I’ve written before about how I suffered from chronic pain in my right pelvis and psoas-area after the birth of my second child. I was in physical therapy for about a year and a half, and as a result became interested in (obsessed?) with whole body alignment and the impact it plays in health and wellness.
Part of my journey involved learning how to stand, sit and walk the way that my body was meant to do these things. That all required some pretty challenging work to teach my muscles and brain to fire properly and in the right sequence.
For many reasons, some which I can enumerate for certain (years of dancing, pelvic floor weakness from two pregnancies in quick succession, traditional “ab” work, running marathons and other distances without sufficient functional core strength) and some about which I can only speculate (leg length difference, endometriosis, genetics) I was relying too heavily on my psoas muscles and not enough on my glutes when I walked. My right leg turned out when I walked and ran, and I was failing to properly push off and fire my glutes.
Many hours of corrective work later, and many, many miles logged with me mindfully keeping my feet facing forward, my gait has substantially improved AND I have a much more functional bum to show for it! My pelvic floor weakness has improved, my core strength is more functional than I could have ever dreamed, and when I am not sleep-deprived, I am largely pain-free.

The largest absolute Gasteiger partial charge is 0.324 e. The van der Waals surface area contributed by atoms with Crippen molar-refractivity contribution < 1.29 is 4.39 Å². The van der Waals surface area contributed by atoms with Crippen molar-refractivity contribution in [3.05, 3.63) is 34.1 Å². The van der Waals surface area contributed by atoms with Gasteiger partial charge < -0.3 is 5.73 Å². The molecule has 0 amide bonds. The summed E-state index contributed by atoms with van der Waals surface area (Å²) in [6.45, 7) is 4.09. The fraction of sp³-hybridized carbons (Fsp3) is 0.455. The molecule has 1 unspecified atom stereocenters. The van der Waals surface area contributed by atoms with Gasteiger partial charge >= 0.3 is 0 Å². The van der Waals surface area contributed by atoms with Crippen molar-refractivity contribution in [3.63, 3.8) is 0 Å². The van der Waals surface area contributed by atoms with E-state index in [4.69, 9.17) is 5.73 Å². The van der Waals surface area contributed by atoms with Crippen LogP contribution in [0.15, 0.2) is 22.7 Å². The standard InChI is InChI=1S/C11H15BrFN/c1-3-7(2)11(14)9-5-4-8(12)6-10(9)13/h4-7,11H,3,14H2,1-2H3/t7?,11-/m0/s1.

One of the things that I do to maintain my gait and thus my health is avoid heels. I’ve written before about my move to minimalist shoes, and I’ve shared my mom’s shoe audit where I discussed what I look for in shoes now. Today, I thought I would show you some videos depicting why wearing the “least shoe possible” matters so much.
I did a little video documentation of my stride for you all, so you (and I!) can consider the changes that occur in natural gait when I wear shoes with a heel. But before I dive in, I want to say what a really terrific exercise this was for me. I learned I have a long way to go before I achieve a truly healthy gait. I bounce too much, for sure, and even in my barefoot video, I find I am still not reaching the hip extension / glute recruitment levels I think I should. I remain a little overactive in the quads and boy, am I bouncy. If you review this terrific post from Katy Bowman on why you don’t want to see that bounce in your step, you will see I have lots of work left to do. (Be sure to watch the first video to see the desired “fast,smooth” gait.)
So, here I am from the side, walking barefoot:
And now, here I am, walking in traditional heels:
I also donned wedges, which tend to be high-heeled and really inflexible in the toe box which inhibits that propulsion phase:
And now, because I love you guys so much, you get to see me from behind. So, here’s a shot of my bum walking barefoot:
And now, in those wedges:
You may notice, I am really trying to walk correctly even in the wedges and heels. Take a peek at this image depicting the three foot phases in the gait cycle, and watch the wedge and heel videos again. I have to say, I make a valiant effort to get that heel strike and toe propulsion in!
I hope you noticed that in the heels and wedges, my knees were at a funny angle, my stride was shorter, the angle in my lumbar spine was more pronounced, and my quads were in overdrive.
What else did you notice? (Besides my poor neighbor who was just trying to garden in peace?) I challenge you to video your own stride wearing different shoes. Compare them to Katy’s ideal gait in this video. What did you learn about how YOU walk?